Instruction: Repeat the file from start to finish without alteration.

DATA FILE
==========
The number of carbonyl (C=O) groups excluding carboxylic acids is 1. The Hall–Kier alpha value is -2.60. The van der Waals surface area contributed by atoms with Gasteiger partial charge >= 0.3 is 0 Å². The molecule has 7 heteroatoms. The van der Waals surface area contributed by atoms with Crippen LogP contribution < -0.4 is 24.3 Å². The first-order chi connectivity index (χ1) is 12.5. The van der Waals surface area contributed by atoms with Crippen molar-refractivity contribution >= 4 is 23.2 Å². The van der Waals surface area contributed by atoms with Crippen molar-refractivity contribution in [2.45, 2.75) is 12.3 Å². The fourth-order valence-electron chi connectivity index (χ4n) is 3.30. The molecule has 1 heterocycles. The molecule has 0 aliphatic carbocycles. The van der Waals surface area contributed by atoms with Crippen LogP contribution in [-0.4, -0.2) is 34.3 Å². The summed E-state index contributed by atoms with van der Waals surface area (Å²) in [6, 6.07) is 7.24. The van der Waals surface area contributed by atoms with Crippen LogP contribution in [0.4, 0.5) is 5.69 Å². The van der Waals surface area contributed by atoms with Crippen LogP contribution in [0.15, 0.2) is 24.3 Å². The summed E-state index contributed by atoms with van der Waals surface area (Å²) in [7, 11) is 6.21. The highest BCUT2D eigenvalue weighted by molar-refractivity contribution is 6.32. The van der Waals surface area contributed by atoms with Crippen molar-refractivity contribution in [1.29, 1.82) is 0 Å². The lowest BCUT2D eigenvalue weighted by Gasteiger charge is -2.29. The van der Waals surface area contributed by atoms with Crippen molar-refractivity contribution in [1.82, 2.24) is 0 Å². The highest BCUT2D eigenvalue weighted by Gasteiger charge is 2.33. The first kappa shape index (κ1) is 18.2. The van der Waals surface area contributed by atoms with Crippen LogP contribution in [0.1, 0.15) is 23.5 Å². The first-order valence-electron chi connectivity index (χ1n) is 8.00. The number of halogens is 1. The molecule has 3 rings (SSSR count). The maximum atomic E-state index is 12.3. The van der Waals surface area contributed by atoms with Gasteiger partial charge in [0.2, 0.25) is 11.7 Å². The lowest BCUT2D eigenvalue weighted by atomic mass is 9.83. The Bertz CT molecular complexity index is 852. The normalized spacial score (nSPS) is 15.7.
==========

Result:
The number of carbonyl (C=O) groups excluding carboxylic acids is 1. The Hall–Kier alpha value is -2.60. The van der Waals surface area contributed by atoms with Gasteiger partial charge >= 0.3 is 0 Å². The molecule has 7 heteroatoms. The van der Waals surface area contributed by atoms with Crippen LogP contribution < -0.4 is 24.3 Å². The first-order chi connectivity index (χ1) is 12.5. The van der Waals surface area contributed by atoms with Crippen molar-refractivity contribution >= 4 is 23.2 Å². The van der Waals surface area contributed by atoms with Crippen molar-refractivity contribution in [2.45, 2.75) is 12.3 Å². The fourth-order valence-electron chi connectivity index (χ4n) is 3.30. The molecule has 1 heterocycles. The molecule has 0 aliphatic carbocycles. The van der Waals surface area contributed by atoms with Crippen LogP contribution in [-0.4, -0.2) is 34.3 Å². The summed E-state index contributed by atoms with van der Waals surface area (Å²) in [6, 6.07) is 7.24. The van der Waals surface area contributed by atoms with Crippen LogP contribution in [0.4, 0.5) is 5.69 Å². The van der Waals surface area contributed by atoms with Crippen LogP contribution in [0.15, 0.2) is 24.3 Å². The summed E-state index contributed by atoms with van der Waals surface area (Å²) in [7, 11) is 6.21. The highest BCUT2D eigenvalue weighted by molar-refractivity contribution is 6.32. The van der Waals surface area contributed by atoms with Crippen molar-refractivity contribution in [1.29, 1.82) is 0 Å². The lowest BCUT2D eigenvalue weighted by Gasteiger charge is -2.29. The van der Waals surface area contributed by atoms with Crippen molar-refractivity contribution in [1.82, 2.24) is 0 Å². The highest BCUT2D eigenvalue weighted by Gasteiger charge is 2.33. The first kappa shape index (κ1) is 18.2. The van der Waals surface area contributed by atoms with Crippen LogP contribution in [0.1, 0.15) is 23.5 Å². The first-order valence-electron chi connectivity index (χ1n) is 8.00. The number of halogens is 1. The molecule has 3 rings (SSSR count). The maximum atomic E-state index is 12.3. The van der Waals surface area contributed by atoms with Gasteiger partial charge in [0.2, 0.25) is 11.7 Å². The lowest BCUT2D eigenvalue weighted by atomic mass is 9.83. The Bertz CT molecular complexity index is 852. The normalized spacial score (nSPS) is 15.7.